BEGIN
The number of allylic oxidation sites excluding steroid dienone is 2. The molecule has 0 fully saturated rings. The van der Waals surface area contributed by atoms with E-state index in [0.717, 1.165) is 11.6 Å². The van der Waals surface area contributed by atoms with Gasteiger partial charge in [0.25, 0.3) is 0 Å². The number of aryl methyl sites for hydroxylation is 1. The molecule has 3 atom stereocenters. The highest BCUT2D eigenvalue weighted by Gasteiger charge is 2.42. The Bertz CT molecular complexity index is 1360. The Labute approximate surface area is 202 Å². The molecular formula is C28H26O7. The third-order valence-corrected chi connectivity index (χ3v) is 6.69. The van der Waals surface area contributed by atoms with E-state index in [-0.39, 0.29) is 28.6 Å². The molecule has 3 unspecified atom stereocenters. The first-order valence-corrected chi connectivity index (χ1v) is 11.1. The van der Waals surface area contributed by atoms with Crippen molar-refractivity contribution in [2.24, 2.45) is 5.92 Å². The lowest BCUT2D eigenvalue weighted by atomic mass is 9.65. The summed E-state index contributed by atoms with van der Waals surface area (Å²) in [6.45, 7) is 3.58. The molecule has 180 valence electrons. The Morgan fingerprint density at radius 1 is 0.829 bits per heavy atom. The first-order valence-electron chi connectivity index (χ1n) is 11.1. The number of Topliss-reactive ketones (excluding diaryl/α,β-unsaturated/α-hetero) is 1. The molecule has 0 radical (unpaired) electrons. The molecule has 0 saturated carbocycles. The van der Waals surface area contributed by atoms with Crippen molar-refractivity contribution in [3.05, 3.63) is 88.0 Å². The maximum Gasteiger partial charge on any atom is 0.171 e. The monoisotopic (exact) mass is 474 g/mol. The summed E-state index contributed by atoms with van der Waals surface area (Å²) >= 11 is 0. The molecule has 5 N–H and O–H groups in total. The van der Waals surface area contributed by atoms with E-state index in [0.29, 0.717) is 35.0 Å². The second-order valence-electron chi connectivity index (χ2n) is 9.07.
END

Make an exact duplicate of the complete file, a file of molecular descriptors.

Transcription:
The number of allylic oxidation sites excluding steroid dienone is 2. The molecule has 0 fully saturated rings. The van der Waals surface area contributed by atoms with E-state index in [0.717, 1.165) is 11.6 Å². The van der Waals surface area contributed by atoms with Gasteiger partial charge in [0.25, 0.3) is 0 Å². The number of aryl methyl sites for hydroxylation is 1. The molecule has 3 atom stereocenters. The highest BCUT2D eigenvalue weighted by Gasteiger charge is 2.42. The Bertz CT molecular complexity index is 1360. The Labute approximate surface area is 202 Å². The molecular formula is C28H26O7. The third-order valence-corrected chi connectivity index (χ3v) is 6.69. The van der Waals surface area contributed by atoms with E-state index in [-0.39, 0.29) is 28.6 Å². The molecule has 3 unspecified atom stereocenters. The first-order valence-corrected chi connectivity index (χ1v) is 11.1. The van der Waals surface area contributed by atoms with Crippen molar-refractivity contribution in [2.24, 2.45) is 5.92 Å². The lowest BCUT2D eigenvalue weighted by atomic mass is 9.65. The summed E-state index contributed by atoms with van der Waals surface area (Å²) in [6.45, 7) is 3.58. The molecule has 180 valence electrons. The Morgan fingerprint density at radius 1 is 0.829 bits per heavy atom. The first-order valence-electron chi connectivity index (χ1n) is 11.1. The number of Topliss-reactive ketones (excluding diaryl/α,β-unsaturated/α-hetero) is 1. The molecule has 0 radical (unpaired) electrons. The molecule has 0 saturated carbocycles. The van der Waals surface area contributed by atoms with Crippen molar-refractivity contribution in [3.05, 3.63) is 88.0 Å². The maximum Gasteiger partial charge on any atom is 0.171 e. The monoisotopic (exact) mass is 474 g/mol. The summed E-state index contributed by atoms with van der Waals surface area (Å²) >= 11 is 0. The molecule has 5 N–H and O–H groups in total. The van der Waals surface area contributed by atoms with E-state index in [0.29, 0.717) is 35.0 Å². The second-order valence-electron chi connectivity index (χ2n) is 9.07.